No Plan = No Future for Group I


JERSEY CITY, N.J. – By 2020, API Group I base oil capacity will decline to just 40 percent of total capacity, down from 60 percent today, and Group I plants need to plan wisely to survive, an expert cautions.

Will Group I survive? Absolutely, Amy Claxton, principal of My Energy, told the ICIS Pan-American Base Oils & Lubricants Conference here last week. Heavy neutrals, bright stock and wax are very profitable and likely to continue so.

Get alerts when new Sustainability Blog articles are available.


But New Group II and III capacity and Group I shutdowns make it likely that Group I will account for just 40 percent of total capacity by the end of the coming decade. And while Group I plants have a variety of options for navigating the challenges ahead, they need to plan to succeed, Claxton said.

Global base oil capacity today totals about 950,000 barrels per day. About 60 percent is Group I, 25 percent is Group II, 6 percent is Group III, and 9 percent is naphthenic, Claxton said. But API Groups vary by region. North America has a majority of Group II with significant Group I capacity. Asia is mostly Group I but has significant Group II and almost all of the worlds Group III capacity. For South America, Western Europe and the rest of the world, its a Group I world out there, Claxton continued.

Reasons for base oil quality differences by region are numerous, including regional quality needs, different fuel refining investments and varying parent company strategies. But going forward, crude type is a major driver shaping global base oil supply.

What you put into the refinery matters, Claxton said, and the Americas dont have the good waxy crudes, so our region is import-dependent for higher quality lube crudes. By contrast, Asia is cost-advantaged for high quality base oil production, with no long-haul shipping costs for crudes.

Regions with marginal to good lube crudes and no new investments in refining technology are predominantly Group I, Claxton went on. In North America, with Middle East crude imports and investments in technology, Group II dominates. And in Asia, areas with Middle East crude imports and investments make Group II, while those with high-paraffin Asian waxy crudes produce Group III and III+.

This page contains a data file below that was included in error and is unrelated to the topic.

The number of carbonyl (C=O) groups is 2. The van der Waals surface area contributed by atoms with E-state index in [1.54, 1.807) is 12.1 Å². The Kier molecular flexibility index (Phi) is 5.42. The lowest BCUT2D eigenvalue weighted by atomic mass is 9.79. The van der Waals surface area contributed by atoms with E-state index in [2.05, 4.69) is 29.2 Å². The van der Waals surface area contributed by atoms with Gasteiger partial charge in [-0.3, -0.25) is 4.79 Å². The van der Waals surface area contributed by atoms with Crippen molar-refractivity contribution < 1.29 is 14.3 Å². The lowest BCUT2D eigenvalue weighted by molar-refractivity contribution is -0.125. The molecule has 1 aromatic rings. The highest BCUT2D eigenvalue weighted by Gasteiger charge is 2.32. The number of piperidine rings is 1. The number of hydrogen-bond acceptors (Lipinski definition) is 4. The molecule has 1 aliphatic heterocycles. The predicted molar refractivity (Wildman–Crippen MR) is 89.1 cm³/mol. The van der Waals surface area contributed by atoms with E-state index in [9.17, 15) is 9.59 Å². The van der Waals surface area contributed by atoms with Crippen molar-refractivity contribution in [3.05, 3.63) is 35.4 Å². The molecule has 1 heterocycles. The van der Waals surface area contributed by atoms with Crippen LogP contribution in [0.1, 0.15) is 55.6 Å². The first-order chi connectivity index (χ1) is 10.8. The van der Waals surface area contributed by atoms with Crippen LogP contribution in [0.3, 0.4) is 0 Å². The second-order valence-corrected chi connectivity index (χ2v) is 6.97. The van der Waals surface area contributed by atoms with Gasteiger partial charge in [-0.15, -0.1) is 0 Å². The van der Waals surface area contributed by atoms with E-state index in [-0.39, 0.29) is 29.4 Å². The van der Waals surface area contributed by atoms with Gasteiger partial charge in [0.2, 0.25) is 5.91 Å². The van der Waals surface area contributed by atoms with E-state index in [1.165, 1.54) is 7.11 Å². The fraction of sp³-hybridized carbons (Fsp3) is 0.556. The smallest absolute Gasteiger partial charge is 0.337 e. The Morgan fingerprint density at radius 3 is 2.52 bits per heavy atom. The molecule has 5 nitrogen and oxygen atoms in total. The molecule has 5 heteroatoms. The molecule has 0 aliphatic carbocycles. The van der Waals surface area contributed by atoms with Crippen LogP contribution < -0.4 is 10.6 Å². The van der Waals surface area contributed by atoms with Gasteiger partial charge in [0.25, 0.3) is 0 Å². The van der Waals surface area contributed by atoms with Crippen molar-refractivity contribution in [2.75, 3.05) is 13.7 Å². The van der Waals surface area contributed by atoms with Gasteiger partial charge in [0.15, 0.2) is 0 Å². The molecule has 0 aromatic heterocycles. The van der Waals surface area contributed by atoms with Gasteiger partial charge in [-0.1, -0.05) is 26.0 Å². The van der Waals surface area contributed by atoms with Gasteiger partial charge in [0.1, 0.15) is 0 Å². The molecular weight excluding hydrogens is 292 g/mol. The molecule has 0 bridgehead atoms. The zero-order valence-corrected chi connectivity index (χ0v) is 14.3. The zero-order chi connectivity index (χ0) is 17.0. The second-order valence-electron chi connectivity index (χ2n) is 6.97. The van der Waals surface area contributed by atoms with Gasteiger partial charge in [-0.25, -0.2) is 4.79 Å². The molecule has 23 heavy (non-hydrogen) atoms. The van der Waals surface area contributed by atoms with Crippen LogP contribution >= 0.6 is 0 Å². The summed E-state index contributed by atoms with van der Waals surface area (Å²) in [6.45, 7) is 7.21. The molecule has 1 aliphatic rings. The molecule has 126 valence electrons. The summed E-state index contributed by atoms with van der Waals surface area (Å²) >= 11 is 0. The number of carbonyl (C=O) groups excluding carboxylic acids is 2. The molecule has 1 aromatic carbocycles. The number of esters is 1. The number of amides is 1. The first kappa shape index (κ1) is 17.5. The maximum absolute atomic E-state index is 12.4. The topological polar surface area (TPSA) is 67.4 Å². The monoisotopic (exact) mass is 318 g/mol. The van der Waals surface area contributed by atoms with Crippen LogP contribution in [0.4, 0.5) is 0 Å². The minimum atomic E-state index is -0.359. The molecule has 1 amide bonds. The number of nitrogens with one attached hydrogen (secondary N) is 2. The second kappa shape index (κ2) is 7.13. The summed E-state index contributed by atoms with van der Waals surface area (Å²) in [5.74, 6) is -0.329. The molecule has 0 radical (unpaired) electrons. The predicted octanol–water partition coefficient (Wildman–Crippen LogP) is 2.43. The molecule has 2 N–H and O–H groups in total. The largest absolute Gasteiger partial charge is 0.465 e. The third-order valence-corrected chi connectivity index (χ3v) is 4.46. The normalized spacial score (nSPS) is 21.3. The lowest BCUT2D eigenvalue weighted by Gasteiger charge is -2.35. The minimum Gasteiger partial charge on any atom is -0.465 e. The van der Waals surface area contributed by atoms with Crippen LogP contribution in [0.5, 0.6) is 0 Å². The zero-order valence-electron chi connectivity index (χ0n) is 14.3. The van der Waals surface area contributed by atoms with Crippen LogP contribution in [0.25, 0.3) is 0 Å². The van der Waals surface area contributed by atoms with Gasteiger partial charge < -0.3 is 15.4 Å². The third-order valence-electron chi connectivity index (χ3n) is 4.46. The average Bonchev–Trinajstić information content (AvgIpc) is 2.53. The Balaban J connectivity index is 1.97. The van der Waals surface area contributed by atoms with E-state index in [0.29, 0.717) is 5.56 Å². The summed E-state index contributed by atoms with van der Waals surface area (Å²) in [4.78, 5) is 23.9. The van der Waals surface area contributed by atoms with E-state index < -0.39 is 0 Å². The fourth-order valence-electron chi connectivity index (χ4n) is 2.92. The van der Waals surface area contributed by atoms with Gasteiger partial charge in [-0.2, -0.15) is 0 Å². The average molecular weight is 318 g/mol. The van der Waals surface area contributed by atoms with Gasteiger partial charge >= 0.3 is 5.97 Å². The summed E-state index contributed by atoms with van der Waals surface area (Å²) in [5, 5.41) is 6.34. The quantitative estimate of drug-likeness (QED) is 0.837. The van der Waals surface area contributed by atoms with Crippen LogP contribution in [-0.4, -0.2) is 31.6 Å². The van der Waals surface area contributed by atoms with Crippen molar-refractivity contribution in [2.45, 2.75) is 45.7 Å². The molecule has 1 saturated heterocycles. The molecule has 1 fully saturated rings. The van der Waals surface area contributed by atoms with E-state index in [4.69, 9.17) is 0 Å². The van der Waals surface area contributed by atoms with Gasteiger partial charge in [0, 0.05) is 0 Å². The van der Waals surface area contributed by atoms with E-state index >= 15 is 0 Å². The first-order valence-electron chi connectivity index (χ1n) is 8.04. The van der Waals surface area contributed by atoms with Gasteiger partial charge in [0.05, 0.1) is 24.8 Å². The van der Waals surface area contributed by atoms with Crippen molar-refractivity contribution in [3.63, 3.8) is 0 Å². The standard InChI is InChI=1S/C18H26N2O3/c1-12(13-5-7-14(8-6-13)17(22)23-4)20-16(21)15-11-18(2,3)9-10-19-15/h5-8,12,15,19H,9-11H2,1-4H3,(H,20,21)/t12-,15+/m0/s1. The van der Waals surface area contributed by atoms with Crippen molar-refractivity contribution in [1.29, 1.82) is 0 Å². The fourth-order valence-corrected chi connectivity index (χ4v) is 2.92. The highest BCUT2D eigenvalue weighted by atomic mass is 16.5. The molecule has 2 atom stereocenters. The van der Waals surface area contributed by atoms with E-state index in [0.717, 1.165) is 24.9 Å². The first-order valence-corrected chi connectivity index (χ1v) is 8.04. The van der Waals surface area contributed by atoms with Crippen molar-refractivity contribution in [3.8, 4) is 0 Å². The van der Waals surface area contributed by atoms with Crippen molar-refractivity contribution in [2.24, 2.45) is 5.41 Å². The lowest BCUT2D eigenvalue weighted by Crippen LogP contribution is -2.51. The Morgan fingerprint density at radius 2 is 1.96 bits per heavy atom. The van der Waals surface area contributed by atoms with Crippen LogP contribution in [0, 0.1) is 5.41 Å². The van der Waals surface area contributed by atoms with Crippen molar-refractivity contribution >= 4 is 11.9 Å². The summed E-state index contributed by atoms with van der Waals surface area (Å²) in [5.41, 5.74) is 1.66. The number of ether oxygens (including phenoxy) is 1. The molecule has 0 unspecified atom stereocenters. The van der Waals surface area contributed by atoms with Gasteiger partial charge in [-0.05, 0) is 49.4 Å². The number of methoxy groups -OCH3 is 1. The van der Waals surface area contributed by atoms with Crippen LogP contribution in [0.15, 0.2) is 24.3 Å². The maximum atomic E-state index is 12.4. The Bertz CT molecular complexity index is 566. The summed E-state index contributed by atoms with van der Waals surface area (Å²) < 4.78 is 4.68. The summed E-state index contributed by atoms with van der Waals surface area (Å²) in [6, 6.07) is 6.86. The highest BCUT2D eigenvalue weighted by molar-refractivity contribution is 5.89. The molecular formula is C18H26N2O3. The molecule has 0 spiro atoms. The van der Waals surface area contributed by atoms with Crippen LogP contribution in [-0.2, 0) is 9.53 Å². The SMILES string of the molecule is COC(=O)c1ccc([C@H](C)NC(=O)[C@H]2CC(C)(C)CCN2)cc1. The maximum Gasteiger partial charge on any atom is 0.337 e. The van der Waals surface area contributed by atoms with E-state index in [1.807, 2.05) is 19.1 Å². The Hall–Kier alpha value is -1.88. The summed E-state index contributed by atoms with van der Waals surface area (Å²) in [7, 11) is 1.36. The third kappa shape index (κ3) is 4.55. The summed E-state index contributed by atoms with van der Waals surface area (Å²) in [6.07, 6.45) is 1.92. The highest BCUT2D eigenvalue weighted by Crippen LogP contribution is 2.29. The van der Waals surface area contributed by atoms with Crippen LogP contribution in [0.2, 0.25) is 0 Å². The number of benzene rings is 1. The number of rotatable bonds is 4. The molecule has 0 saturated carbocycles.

Base oil players in the Americas face a make versus buy decision when it comes to high viscosity index base oils, said Claxton. They need to decide whether to invest in facilities and imported crudes to make their own high VI products, or whether to buy imports from Asia.

Turning to the options that Group I plants face, Claxton noted that doing nothing becomes a self-fulfilling strategy. She spelled out more attractive zero-capital-investment options, including 1) a corporate strategy to exit the lubes business over a several-year period, with constant maintenance spending to keep future options open; 2) buying high quality base oils when needed, while keeping up with maintenance, to maintain the status quo; and 3) buying high quality base oils when needed and skewing the product slate towards the most profitable products, while increasing maintenance and energy spending in targeted areas.

If management is interested, Group I plants also have some low-to-moderate capital investment options, Claxton said. These include adding high-pressure hydroprocessing to the Group I train, or adding it just to the existing Group I light neutrals. A shared hydrocracker for fuels and lubes is another option, if its justified on a fuels basis, although high paraffin crude is required to make a Group II or Group III.

Maintain your plant. Otherwise there are no other options, Claxton said. And making it a hybrid can be lower cost than building a grassroots Group II hydroprocessing plant.

Looking ahead, Claxton noted that about 92,000 b/d of new Group II and III capacity is currently under construction and scheduled to stream by 2014 to 2015. An additional 200,000-plus b/d has been announced, although some projects are unlikely to be built. This new capacity puts pressure on the highest cost producers, that is, the least well maintained plants. An oversupplied market means prices will fall, plants will run at reduced rates and the high cost producers will shut down.

While the coming decade will bring some new naphthenic plants, there will be no new Group I capacity, said Claxton. And global base oil demand will grow very slowly, perhaps around 1 percent per year, with developing country growth offsetting contraction in mature economies.

The result, by 2020, is likely to be total global base oil capacity around 1,050,000 b/d – the total pie will be a little larger. But Group I will account for just 40 percent of that total. Expect Group II to rise to 30 percent and Group III to expand robustly to 20 percent, Claxton said. Naphthenics will have a robust niche with 10 percent.

If youre a Group I player, you wont be alone next year, Claxton concluded. Group I wont go extinct in my lifetime.

Related Topics

Market Topics